Authorities in Nevada are investigating one death after a storm slammed the Black Rock Desert in northern Nevada, leaving thousands of Burning Man festival attendees stranded in the desert. 

The Pershing County Sheriff’s Office confirmed it is investigating one death, but did not release the identity of the deceased person or the suspected cause of death, according to The Associated Press (AP). 

Over a half an inch of rain hit parts of northwest Nevada over the weekend, according to Mark Deutschendorf, a meteorologist with the National Weather Service in Reno. This exceeds the September rainfall average of 0.21 inches of rain in Reno, which is around 141 miles south of the festival.

The heavy rainfall prompted shelter-in-place warnings for those at the festival. In a message Sunday at 9 a.m., the festival’s organizers said many vehicles were getting stuck in thick mud and advised festivalgoers against driving their vehicles.

“Some vehicles with 4WD (four-wheel drive) and all-terrain tires are able to navigate the mud and are successfully leaving,” a statement from the Burning Man Project said. “But we are seeing most other types of vehicles that try to depart getting stuck in the wet mud which hampers everyone’s Exodus. Please do NOT drive at this time.”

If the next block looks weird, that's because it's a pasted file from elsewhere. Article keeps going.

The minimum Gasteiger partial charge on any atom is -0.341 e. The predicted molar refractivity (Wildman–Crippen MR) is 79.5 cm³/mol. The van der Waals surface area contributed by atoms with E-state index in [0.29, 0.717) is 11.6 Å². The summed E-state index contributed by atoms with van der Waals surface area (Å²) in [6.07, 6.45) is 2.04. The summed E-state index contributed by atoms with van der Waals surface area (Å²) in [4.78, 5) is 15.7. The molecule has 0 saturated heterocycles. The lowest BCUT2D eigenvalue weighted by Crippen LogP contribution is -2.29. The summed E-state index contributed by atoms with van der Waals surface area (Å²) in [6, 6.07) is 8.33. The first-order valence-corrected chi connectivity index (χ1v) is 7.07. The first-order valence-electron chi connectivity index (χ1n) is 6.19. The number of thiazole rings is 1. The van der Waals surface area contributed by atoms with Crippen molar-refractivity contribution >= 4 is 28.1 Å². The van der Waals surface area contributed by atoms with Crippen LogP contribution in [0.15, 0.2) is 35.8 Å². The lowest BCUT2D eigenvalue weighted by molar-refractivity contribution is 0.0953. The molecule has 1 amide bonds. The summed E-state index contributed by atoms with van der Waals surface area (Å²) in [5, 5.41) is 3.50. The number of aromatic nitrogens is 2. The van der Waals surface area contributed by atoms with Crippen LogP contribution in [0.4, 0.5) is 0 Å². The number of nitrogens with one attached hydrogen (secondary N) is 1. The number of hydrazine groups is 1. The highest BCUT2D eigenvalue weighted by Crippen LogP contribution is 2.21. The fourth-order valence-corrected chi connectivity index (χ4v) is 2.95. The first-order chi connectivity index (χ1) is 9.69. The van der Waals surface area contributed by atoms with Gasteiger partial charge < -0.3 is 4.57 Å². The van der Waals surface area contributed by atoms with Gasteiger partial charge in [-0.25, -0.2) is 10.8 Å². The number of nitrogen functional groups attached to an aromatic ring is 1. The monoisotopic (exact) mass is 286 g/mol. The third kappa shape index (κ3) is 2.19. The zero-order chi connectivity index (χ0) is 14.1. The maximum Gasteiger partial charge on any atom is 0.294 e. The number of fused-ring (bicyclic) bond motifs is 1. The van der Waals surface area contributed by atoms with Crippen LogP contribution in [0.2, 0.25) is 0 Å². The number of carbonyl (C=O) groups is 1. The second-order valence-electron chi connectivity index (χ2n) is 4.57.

The term “exodus” refers to the festival’s conclusion and exit process. 

Sgt. Nathan Carmichael with the Pershing County Sheriff’s Office told CNN Sunday morning that a little more than 70,000 people remained stranded on Saturday. He told CNN some people left the site by walking out, though most RVs were stuck in place. 

The annual counterculture festival brings around 80,000 artists, musicians and activists to Black Rock Desert, north of Reno, Nevada. The U.S. Bureau of Land Management said the entrance to the event would remain closed for the remainder of the event, which was scheduled to end on Monday. 

A large wooden effigy was supposed to have been burned Saturday night in an event known as the “Man Burn,” but was postponed to Sunday. In a post on X, organizers said rainy and muddy conditions and “an inability to move heavy equipment and fire safety onsite,” further postponed the event to Monday night.

A White House official said President Biden was briefed on the situation and administration officials are in touch with state and local officials. Biden told reporters in Rehoboth Beach, Delaware that people at the festival should pay attention to local officials. 

The Associated Press contributed to this report.

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